With a recent flurry of articles on this fine site espousing the virtues of Alfa Romeo Spiders, it’s worth showing what happens when the dream doesn’t turn out so well for the owner. Sure, these are fairly solid cars if you assume an attentive owner who will keep on top of preventive maintenance and track & address suspicious noises as needed, but for many, these cars are their first toe in the water of Italian sports cars. And perhaps, as in the case of our feature car, it might also be their last. Check out this 1988 Alfa Romeo Spider Graduate for sale for $750 in Oakland, CA.
On the face of things, this car presents quite well – glossy paint, complete trim, decent body, intact top – what’s not to like? For some reason, the car is listed as having an automatic transmission, but the pictures disprove that, never mind the fact an automatic was not available until 1991. Reading further, the car is for sale by an auto salvage yard, who concedes registration fees owed back to April 2014, but offers to salvage the car to clear those out. Of course, then you have a salvage title car with all that implies and what it does to the value.
The car is also said to have a transmission problem, but it’s not clear what the nature of the problem is. Nonetheless, a rebuilt-from-used-parts transmission from everyone’s favorite Alfa dismantler shouldn’t run you more than $1000, bringing your total outlay to only $1750! Things look good, if slightly scuffed from the rear, but from this angle it also seems like a thorough cleaning will do wonders. It’s possible the fit of the top isn’t 100%, or perhaps it’s just not latched closed.
Strangely, there are also a couple of odd strings of text in the bottom of the listing, so while details like a VIN and a phone number give the listing legitimacy, do your research online and try to confirm the seller is a real business. This shot seems to show the car wearing a wheel from a Fox-platform Mustang 4-cylinder – the bolt circle matches, so it makes sense as a temporary unit, but the factory 5-star wheels are readily available.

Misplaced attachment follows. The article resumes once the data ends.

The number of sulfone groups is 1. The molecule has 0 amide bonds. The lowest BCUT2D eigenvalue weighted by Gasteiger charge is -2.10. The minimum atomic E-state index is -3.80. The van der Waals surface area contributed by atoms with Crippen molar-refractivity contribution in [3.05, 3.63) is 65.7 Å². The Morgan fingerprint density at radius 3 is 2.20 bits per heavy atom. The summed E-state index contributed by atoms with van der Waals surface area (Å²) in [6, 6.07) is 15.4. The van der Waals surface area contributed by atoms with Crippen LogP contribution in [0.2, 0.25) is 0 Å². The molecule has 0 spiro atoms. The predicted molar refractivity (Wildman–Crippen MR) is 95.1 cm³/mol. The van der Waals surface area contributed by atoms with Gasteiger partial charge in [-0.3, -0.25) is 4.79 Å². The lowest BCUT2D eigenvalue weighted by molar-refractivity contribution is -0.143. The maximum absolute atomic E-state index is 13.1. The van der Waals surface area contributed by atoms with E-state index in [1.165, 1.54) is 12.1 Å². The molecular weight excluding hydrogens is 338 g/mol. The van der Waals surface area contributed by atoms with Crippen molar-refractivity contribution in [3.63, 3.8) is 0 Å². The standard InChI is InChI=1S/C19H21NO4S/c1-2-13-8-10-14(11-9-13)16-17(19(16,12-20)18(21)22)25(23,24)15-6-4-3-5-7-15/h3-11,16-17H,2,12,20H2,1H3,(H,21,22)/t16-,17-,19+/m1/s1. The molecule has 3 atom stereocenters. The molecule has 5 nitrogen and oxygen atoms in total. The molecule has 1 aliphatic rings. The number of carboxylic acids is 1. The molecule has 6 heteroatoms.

At first glance, the interior is pretty decent and seems to only require a good cleaning, but you’ll soon see some missing controls from the dashboard and torn upholstery on the seat backs, though oddly no tears on the squabs. Vinyl seats and manual window winders are hallmarks of a base specification Graduate. The angle of the shift lever, even if it’s down in 2nd gear, is a little off too – perhaps this is part of the problem that laid the car low.
The engine compartment looks pretty decent with its yards and yards of hose, right down to the often-lost fan shroud. Checking under the radiator cap for milkshake goo and taking compression readings should give you a good basic idea of the car’s mechanical condition if it can’t be driven. Assuming this is a legitimate listing, it’s hard to see how you can go wrong trying to revive this one and passing it along to someone for an entry into the Italian sports car experience.